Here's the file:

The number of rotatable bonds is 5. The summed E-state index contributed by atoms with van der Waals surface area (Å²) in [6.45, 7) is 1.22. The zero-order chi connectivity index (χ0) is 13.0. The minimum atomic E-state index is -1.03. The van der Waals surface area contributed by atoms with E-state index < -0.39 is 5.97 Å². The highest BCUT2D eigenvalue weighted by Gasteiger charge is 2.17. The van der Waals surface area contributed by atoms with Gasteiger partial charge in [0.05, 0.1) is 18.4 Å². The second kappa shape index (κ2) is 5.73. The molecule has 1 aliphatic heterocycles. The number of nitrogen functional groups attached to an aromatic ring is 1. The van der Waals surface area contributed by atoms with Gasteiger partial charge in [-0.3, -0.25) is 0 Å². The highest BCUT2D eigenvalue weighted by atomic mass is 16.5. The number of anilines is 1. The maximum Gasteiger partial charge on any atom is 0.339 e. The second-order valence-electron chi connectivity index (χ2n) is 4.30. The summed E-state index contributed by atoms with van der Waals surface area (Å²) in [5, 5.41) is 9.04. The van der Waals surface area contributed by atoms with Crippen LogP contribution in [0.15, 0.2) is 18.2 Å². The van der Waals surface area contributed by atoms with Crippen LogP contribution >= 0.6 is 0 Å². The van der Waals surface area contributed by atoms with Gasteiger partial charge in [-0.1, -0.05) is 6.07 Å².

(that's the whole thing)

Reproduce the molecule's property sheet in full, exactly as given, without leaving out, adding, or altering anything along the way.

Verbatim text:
The number of rotatable bonds is 5. The summed E-state index contributed by atoms with van der Waals surface area (Å²) in [6.45, 7) is 1.22. The zero-order chi connectivity index (χ0) is 13.0. The minimum atomic E-state index is -1.03. The van der Waals surface area contributed by atoms with E-state index < -0.39 is 5.97 Å². The highest BCUT2D eigenvalue weighted by Gasteiger charge is 2.17. The van der Waals surface area contributed by atoms with Gasteiger partial charge in [0.05, 0.1) is 18.4 Å². The second kappa shape index (κ2) is 5.73. The molecule has 1 aliphatic heterocycles. The number of nitrogen functional groups attached to an aromatic ring is 1. The van der Waals surface area contributed by atoms with Gasteiger partial charge in [-0.3, -0.25) is 0 Å². The highest BCUT2D eigenvalue weighted by atomic mass is 16.5. The number of anilines is 1. The maximum Gasteiger partial charge on any atom is 0.339 e. The second-order valence-electron chi connectivity index (χ2n) is 4.30. The summed E-state index contributed by atoms with van der Waals surface area (Å²) in [5, 5.41) is 9.04. The van der Waals surface area contributed by atoms with Crippen LogP contribution in [0.15, 0.2) is 18.2 Å². The van der Waals surface area contributed by atoms with Crippen LogP contribution >= 0.6 is 0 Å². The van der Waals surface area contributed by atoms with Gasteiger partial charge in [-0.1, -0.05) is 6.07 Å².